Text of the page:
Although the solution is actually very simple, I’m going to describe a number of other steps to consider. If you just want the final answer, feel free to skip to the end.
Step 1 – Static Source Code Analysis
The first step is to look at the underlying source code. I’ll typically do a quick scan to see if anything is out of place or poorly-hidden. Incomplete or shoddy cover-ups can serve as a red flag to identify areas that need further investigation.
The next chunk of code is a generic asynchronous loader function for the domain pardot.com. Oh, it’s just some marketing code from a (probably legitimate) company. I’ve never heard of them, but I’m not immediately suspicious.
There are a couple of unaccounted-for variables in the second snippet, but they appear to be consistent across pageviews, so I’m assuming it’s a unique identifier of some sort. I’ll mark a note to return here later, if needed.
Finally, there’s this:
The “leveltwo.jpeg” image is inside the “lvlone” div. This could certainly be a simple typo, but typographical errors break things, too. Since there’s nothing super solid to go on, and the message references the image file, I’ll start the next step with this.
Step 2 – Checking Dependencies
Any number of scripts (or other resources) can be included in the request. Although it’s not at all uncommon for people to host their own libraries versus using a content delivery network (CDN), seeing local paths to scripts and CSS files for common libraries should be investigated further.
If we trust the CDN, we can trust that the content it delivers is the actual jQuery library or Bootstrap CSS file, and not a malicious script that someone simply named “bootstrap.min.css”.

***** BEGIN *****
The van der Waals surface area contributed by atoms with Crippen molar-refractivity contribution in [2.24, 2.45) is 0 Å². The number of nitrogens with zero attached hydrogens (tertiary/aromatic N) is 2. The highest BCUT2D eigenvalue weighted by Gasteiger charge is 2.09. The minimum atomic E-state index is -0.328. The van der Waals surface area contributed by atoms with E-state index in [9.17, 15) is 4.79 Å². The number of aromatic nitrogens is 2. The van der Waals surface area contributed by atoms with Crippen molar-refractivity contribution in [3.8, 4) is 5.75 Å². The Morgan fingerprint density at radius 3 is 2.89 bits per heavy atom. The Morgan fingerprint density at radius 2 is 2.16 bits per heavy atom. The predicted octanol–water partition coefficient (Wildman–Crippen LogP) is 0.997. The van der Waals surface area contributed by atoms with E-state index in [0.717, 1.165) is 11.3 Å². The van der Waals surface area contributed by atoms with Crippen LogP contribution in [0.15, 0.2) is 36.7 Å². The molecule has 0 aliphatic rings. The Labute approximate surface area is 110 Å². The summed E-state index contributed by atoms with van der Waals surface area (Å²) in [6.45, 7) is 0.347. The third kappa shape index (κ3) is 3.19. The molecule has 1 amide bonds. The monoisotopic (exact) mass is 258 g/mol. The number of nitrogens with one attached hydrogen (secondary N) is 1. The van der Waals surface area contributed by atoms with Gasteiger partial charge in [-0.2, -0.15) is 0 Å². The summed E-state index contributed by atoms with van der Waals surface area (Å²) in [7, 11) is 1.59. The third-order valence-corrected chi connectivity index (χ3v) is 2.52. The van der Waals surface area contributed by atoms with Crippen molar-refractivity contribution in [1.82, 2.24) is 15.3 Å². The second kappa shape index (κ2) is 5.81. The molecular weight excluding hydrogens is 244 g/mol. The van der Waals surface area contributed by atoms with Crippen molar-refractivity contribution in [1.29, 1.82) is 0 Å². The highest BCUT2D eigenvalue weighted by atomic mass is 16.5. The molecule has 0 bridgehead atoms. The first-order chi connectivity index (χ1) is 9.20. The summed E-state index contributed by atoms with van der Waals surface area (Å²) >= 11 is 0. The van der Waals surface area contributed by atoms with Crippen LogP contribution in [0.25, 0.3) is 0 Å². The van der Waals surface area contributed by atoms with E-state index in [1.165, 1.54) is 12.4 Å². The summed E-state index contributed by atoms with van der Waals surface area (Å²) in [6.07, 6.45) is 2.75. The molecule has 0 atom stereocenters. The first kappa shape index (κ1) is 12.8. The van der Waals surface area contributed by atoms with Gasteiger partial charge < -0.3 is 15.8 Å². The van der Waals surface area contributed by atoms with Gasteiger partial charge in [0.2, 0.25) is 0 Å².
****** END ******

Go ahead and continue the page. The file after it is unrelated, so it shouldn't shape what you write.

This doesn’t account for MITM-style vulnerabilities, where someone listening on your network could supply an altered copy of these libraries.
The local files could be verified with an md5 hash, but I’m more interested in the image at this point. I’ll save that for later if nothing else turns up.
Open up the developer console (F12 in Chrome), and view the “Network” tab. This tab shows all of the individual components required to render the page.
The most interesting thing to me is the 200 (OK) HTTP response from the server. This indicates that the image does exist, but it’s still not showing up. If the image didn’t exist, I’d expect a 404 (Not Found) response, which is what is returned with this image tag:
You’ll see the following requests for this page:
Note: If you receive a 302 (Not Modified) response instead of a 200, it simply indicates that the image is already saved in your browser’s cache. The server is telling your browser there’s no need to download a new copy, since the image hasn’t changed. Ctrl+F5 will force the browser to get the image from the server.
This leaves us with a missing image that isn’t actually missing. Since the image can’t be right-clicked on and saved, we can rule out a fake image of a missing image, like this one:
Open the image in a new tab by right-clicking on it and selecting “Open in New Tab/Window”. Developer tools confirms that the image exists, since we get another 200/302 response:
The response headers are curiously missing a Content-Type header, which is usually present. Specifically, I’d expect:
Again, this is nothing super-concerning, just another subtle clue that something is amiss. It could be a simple oversight or server misconfiguration that’s causing the image to not be displayed, or it could be a corrupt image.
By clicking on the “Response” tab, we can view the raw data received from the server, which is:
This is an easily-identifiable base64-encoded string, which is a valid way of sending images on the web. If you’re not familiar with this method, open the following link and inspect the Response.
Notice the difference in the string lengths? There’s not enough data in the leveltwo.jpeg file to be a valid image (probably). Instead, it looks like an encoded string (text).
The image above (apple.png) isn’t actually an image file. It’s a PHP script that outputs a base64-encoded image.
I’ve used an .htaccess rewrite to make it appear as an image at first glance, and for all intents and purposes, it is an image!
The real file is located at:
Remember that missing Content-Type header? That’s the missing piece that tells the browser to interpret it as image data, and not a bunch of garbled characters. Here’s the same script, but without the Content-Type header:
You can find the source code for these test files on GitHub.
That’s all there is to it! Now, go find the string and decode it!
(If you’re too lazy for that, click the image below)